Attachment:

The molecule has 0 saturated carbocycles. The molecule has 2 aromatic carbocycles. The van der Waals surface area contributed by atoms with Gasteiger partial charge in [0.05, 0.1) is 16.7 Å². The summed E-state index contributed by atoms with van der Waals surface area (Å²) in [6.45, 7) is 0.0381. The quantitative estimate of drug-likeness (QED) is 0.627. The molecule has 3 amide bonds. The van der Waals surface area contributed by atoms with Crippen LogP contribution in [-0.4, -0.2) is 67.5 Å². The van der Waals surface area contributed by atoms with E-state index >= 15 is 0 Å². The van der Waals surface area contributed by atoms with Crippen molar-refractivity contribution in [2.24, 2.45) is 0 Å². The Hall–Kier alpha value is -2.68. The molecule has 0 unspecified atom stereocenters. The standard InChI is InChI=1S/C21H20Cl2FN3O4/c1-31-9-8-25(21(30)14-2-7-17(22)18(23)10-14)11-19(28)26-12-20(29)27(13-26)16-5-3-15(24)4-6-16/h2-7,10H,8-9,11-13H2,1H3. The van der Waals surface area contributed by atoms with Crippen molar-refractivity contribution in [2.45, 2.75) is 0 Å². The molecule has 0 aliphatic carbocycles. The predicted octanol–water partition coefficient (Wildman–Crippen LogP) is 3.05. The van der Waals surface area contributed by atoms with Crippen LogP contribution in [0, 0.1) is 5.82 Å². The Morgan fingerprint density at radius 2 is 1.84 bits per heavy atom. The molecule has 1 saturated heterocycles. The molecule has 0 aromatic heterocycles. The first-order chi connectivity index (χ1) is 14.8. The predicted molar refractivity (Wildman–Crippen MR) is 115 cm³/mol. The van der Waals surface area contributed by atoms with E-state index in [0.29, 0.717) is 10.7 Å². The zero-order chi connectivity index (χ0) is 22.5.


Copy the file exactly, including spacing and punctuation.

The molecule has 0 saturated carbocycles. The molecule has 2 aromatic carbocycles. The van der Waals surface area contributed by atoms with Gasteiger partial charge in [0.05, 0.1) is 16.7 Å². The summed E-state index contributed by atoms with van der Waals surface area (Å²) in [6.45, 7) is 0.0381. The quantitative estimate of drug-likeness (QED) is 0.627. The molecule has 3 amide bonds. The van der Waals surface area contributed by atoms with Crippen LogP contribution in [-0.4, -0.2) is 67.5 Å². The van der Waals surface area contributed by atoms with E-state index >= 15 is 0 Å². The van der Waals surface area contributed by atoms with Crippen molar-refractivity contribution in [2.24, 2.45) is 0 Å². The Hall–Kier alpha value is -2.68. The molecule has 0 unspecified atom stereocenters. The standard InChI is InChI=1S/C21H20Cl2FN3O4/c1-31-9-8-25(21(30)14-2-7-17(22)18(23)10-14)11-19(28)26-12-20(29)27(13-26)16-5-3-15(24)4-6-16/h2-7,10H,8-9,11-13H2,1H3. The van der Waals surface area contributed by atoms with Crippen molar-refractivity contribution in [2.45, 2.75) is 0 Å². The molecule has 0 aliphatic carbocycles. The predicted octanol–water partition coefficient (Wildman–Crippen LogP) is 3.05. The van der Waals surface area contributed by atoms with Crippen LogP contribution in [0, 0.1) is 5.82 Å². The Morgan fingerprint density at radius 2 is 1.84 bits per heavy atom. The molecule has 1 saturated heterocycles. The molecule has 0 aromatic heterocycles. The first-order chi connectivity index (χ1) is 14.8. The predicted molar refractivity (Wildman–Crippen MR) is 115 cm³/mol. The van der Waals surface area contributed by atoms with E-state index in [0.29, 0.717) is 10.7 Å². The zero-order chi connectivity index (χ0) is 22.5.